A TV series on polygamy broadcast during Ramadan is causing controversy in Tunisia, a pioneering Arab country on women's rights, where multiple unions have been banned for decades.
The main character of the series "Baraa" (Innocence), Wannas, beats a rosary and demands, from the third episode onwards, to be united with a second wife. In front of his wife and children, he asserts that he has the right to do so in the name of Sharia, the Islamic law, which he says is "above all other laws".
Broadcast on the private channel El Hiwar Ettounsi after the break of the fast since the beginning of Ramadan, the holy month of Muslims, the series has triggered controversy by addressing two practices prohibited by Tunisian law: polygamy and religious marriage called "orfi".
"It is out of the question to discuss these issues again", since the Personal Status Code (CSP), promulgated on 13 August 1956 by former president Habib Bourguiba, "has ruled on these practices", denounced the anti-Islamist Free Destourian Party (PDL) in a statement.
The CSP, enacted five months after the country's independence, is revolutionary legislation that granted Tunisian women rights unprecedented in the Arab world. It abolished polygamy, prohibited repudiation and instituted judicial divorce. Only civil marriage is recognised by law.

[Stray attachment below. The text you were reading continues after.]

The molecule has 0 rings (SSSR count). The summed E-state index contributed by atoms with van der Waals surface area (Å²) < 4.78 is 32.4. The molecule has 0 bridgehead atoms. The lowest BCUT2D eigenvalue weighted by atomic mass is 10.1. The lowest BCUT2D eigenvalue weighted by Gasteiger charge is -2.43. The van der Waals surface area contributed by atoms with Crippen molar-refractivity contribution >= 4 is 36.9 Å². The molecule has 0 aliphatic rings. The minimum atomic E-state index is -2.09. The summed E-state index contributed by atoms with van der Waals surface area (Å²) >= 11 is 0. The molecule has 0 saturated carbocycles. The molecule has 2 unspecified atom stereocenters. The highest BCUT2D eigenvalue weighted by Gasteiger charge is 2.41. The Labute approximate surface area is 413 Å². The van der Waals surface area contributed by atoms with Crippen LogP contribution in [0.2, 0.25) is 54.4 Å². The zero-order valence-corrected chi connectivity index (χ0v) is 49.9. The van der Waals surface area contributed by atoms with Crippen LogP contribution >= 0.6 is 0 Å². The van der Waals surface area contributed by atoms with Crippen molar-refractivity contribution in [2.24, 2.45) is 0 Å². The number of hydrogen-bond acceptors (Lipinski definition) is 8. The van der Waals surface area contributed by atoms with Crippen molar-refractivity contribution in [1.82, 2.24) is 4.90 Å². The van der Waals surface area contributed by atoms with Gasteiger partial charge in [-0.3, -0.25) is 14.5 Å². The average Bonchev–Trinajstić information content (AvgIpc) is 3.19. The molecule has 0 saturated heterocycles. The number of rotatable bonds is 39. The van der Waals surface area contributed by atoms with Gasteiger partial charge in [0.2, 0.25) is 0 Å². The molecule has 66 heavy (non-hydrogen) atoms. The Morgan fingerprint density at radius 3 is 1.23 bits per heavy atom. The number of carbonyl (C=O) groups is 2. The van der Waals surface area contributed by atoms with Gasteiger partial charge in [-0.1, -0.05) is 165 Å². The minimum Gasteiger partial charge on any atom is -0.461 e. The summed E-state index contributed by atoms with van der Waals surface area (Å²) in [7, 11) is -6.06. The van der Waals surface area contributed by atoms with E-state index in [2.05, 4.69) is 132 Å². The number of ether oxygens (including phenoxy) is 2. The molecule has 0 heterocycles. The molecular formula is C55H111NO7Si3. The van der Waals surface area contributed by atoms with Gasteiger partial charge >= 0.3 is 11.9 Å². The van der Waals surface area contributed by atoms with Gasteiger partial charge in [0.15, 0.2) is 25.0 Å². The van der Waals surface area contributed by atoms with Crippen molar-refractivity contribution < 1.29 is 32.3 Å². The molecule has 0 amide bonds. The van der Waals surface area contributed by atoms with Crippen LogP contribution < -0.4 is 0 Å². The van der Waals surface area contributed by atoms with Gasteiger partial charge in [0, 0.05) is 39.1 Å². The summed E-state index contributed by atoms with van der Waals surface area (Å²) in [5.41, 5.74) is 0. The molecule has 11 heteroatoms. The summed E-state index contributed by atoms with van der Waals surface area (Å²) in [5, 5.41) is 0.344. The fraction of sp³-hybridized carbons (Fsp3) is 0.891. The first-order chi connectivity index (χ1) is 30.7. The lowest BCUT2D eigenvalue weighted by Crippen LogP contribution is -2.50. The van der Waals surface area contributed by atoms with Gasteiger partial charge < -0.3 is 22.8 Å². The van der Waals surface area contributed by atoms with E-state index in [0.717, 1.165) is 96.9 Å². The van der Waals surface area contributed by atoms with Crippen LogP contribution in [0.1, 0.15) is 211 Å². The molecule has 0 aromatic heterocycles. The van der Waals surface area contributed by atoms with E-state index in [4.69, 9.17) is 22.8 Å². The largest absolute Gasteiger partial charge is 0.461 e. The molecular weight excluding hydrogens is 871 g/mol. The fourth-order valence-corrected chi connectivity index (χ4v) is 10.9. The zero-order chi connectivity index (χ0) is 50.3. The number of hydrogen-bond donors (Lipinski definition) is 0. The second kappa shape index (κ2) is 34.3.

For the LDP, "these crimes" (polygamy and customary marriage, editor's note), punishable by one year's imprisonment, have reappeared in Tunisian society since the Islamist-inspired party Ennahdha came to power in 2011.
The PDL, a sworn enemy of Ennahdha whose dissolution it is calling for, warns against "an attack on the dignity of women if obscurantist forces are in decision-making positions".
Polygamy and customary marriage are "forms of violence against women" and their evocation "normalises the culture of impunity", says the organisation Aswat Nissa (Voice of Women) on its Facebook page. The NGO has called for the intervention of the Tunisian High Audiovisual Authority (Haica), a body that controls media content.
Sociologist Mohamed Jouili is reassuring: the series "is a work of dramatic art that does not systematically reflect Tunisian society. It provides tools to debate social issues, "talk about polygamy or orfi marriage" but "in no way threatens the achievements of women", he told AFP.
"The role of drama is not to give a good image of society, it exposes a point of view or social issues that can be a subject of debate," he explains. "In Tunisia, some people are in favour of concubinage and others approve of customary marriage," adds Foued Ghorbali, for whom this controversy reflects "an ideological conflict between conservatives and those who present themselves as progressives.
After the rise of Islamist movements following the fall of the regime of Zine El Abidine Ben Ali, according to the expert, "religious marriage has spread in academic circles", especially among students who resort to it to live as a couple with religious validation.